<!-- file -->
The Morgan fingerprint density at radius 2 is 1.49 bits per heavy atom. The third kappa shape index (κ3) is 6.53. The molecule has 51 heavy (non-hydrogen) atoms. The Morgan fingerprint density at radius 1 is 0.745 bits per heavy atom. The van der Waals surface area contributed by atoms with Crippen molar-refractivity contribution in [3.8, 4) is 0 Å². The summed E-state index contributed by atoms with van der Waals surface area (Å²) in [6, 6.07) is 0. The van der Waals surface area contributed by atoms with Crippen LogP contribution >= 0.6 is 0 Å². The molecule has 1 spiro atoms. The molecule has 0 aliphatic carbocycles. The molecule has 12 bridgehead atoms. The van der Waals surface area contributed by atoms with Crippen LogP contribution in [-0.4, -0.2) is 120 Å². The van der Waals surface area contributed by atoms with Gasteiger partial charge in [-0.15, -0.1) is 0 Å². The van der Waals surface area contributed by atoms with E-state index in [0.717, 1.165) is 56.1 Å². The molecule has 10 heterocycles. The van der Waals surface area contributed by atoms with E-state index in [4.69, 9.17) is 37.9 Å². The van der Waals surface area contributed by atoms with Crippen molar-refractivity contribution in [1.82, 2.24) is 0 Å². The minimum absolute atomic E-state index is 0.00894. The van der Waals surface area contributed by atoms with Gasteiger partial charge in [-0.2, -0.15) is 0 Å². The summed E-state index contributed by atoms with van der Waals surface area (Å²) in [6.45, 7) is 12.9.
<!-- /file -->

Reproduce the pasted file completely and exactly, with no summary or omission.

The Morgan fingerprint density at radius 2 is 1.49 bits per heavy atom. The third kappa shape index (κ3) is 6.53. The molecule has 51 heavy (non-hydrogen) atoms. The Morgan fingerprint density at radius 1 is 0.745 bits per heavy atom. The van der Waals surface area contributed by atoms with Crippen molar-refractivity contribution in [3.8, 4) is 0 Å². The summed E-state index contributed by atoms with van der Waals surface area (Å²) in [6, 6.07) is 0. The van der Waals surface area contributed by atoms with Crippen LogP contribution >= 0.6 is 0 Å². The molecule has 1 spiro atoms. The molecule has 0 aliphatic carbocycles. The molecule has 12 bridgehead atoms. The van der Waals surface area contributed by atoms with Crippen LogP contribution in [-0.4, -0.2) is 120 Å². The van der Waals surface area contributed by atoms with Gasteiger partial charge in [-0.15, -0.1) is 0 Å². The van der Waals surface area contributed by atoms with E-state index in [0.717, 1.165) is 56.1 Å². The molecule has 10 heterocycles. The van der Waals surface area contributed by atoms with E-state index in [4.69, 9.17) is 37.9 Å². The van der Waals surface area contributed by atoms with Crippen molar-refractivity contribution in [1.82, 2.24) is 0 Å². The minimum absolute atomic E-state index is 0.00894. The van der Waals surface area contributed by atoms with Gasteiger partial charge in [-0.2, -0.15) is 0 Å². The summed E-state index contributed by atoms with van der Waals surface area (Å²) in [6.45, 7) is 12.9.